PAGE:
A Cleveland Wrecking Company crew has halfway demolished a nuclear power plant in South Carolina that was “built to last a lifetime” and was instrumental in the filming of an Academy Award-winning underwater adventure movie.
The Cleveland crew wasn’t overly impressed with the Hollywood angle: It simply struck the old movie set and recycled it along with other abandoned facilities on the 2,000-acre (800-ha) site.
The scrapped Cherokee Nuclear Power Plant is near Broad River in South Carolina, about 10 mi. (16 km) from Gaffney and southwest of Charlotte, N.C. The property is being cleared because Duke Energy is evaluating whether to build two new-generation Westinghouse nuclear reactors at that location.
The movie set was for the 1989 movie, “The Abyss.” Shortly after Duke executives walked away from the power plant project in 1983, writer-director James Cameron leased the site to film part of his underwater thriller about a sunken submarine, an underwater oil rig and a “non-terrestrial intelligence.”
Duke halted the earlier nuclear project early in its construction — when the first of three nuclear reactor units was about a third complete. In total, crews left behind more than 30 buildings. While most of them are steel-framed, several are massive concrete-and-steel structures designed, in the words of Cleveland Superintendent Kelly Arnold, “to have a 747 hit them and do no damage.”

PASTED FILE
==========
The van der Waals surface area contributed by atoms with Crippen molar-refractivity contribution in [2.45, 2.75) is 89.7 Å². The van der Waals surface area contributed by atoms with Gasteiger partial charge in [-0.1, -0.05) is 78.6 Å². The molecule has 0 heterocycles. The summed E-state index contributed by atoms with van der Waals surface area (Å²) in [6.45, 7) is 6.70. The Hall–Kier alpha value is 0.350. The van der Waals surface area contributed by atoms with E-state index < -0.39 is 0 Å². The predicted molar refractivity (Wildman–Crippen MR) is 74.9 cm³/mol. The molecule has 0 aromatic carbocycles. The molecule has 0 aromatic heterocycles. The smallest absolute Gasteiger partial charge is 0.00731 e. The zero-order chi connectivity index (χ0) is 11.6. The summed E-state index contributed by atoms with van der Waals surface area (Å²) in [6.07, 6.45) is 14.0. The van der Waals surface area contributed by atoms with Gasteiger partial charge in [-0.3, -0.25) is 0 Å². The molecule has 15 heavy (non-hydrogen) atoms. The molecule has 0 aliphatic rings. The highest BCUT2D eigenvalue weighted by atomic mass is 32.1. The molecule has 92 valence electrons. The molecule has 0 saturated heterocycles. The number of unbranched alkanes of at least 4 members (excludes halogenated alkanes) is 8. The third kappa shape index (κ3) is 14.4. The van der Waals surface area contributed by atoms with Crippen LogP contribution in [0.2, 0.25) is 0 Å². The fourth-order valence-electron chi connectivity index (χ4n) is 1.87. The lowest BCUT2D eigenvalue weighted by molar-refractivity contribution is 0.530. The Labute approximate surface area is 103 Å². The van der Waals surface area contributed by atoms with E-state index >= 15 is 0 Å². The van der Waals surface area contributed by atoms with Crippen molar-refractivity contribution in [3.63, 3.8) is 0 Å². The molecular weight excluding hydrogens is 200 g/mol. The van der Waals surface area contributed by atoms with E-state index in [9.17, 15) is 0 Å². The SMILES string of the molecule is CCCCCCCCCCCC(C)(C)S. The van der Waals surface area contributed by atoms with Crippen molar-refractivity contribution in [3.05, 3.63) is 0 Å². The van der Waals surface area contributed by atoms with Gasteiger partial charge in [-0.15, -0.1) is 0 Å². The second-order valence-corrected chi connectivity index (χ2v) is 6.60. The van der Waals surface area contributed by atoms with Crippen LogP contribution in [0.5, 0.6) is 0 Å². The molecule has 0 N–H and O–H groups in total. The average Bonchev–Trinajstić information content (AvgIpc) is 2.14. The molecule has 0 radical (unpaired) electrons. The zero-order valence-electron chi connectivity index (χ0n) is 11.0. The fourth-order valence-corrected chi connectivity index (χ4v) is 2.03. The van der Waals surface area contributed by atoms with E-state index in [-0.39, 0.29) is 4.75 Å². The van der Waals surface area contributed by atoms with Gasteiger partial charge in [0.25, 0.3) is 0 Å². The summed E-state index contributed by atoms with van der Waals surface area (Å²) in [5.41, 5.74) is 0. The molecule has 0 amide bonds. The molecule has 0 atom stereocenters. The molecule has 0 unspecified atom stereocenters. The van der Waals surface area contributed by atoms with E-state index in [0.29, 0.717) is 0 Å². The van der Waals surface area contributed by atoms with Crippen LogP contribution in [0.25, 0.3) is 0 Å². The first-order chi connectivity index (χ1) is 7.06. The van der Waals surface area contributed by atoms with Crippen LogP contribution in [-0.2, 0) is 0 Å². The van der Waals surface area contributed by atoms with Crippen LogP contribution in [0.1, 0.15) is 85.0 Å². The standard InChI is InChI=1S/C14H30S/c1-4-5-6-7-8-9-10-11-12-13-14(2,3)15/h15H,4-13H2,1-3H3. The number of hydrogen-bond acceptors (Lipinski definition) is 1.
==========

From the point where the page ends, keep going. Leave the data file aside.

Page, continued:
“Demolishing the plant is a major undertaking,” Arnold said. “It was built to last a lifetime.”
A Duke Energy project manager for demolition, Timothy L. Baker, noted that removing the old power plant’s structures is the only heavy equipment activity at this stage. Construction of a new plant is an entirely separate stage and one that will be closely monitored by the Nuclear Regulatory Commission.
“All that is going on now is site remediation,” the 25-year Duke employee said. “There is no official site preparation whatsoever at this point.”
The reactor containment building is the largest of the structures now being taken down. Even unfinished, the round structure measures 220 ft. (66 m) in diameter and reaches a height of 128 ft. (39 m), with another 21 ft. (6.4 m) of reinforced concrete underground. Its walls vary in thickness from 4 to 5 ft. (1.2 to 1.5 cm).
And it isn’t all concrete.
“The amount of steel in this thing is amazing,” Arnold said of the containment facility, which in November was still being dismantled slowly. The containment building’s concrete walls have rebar up to 2 in. (5 cm) in diameter on 6-in. (15 cm) centers held together by Nelson stud attachments. The interior walls of the reactor were clad in stainless steel.
Other plant facilities include two cooling towers, two pump houses, a service building, a turbine building and numerous steel structures in various stages of completion. Some of the structures are coming down, some are not.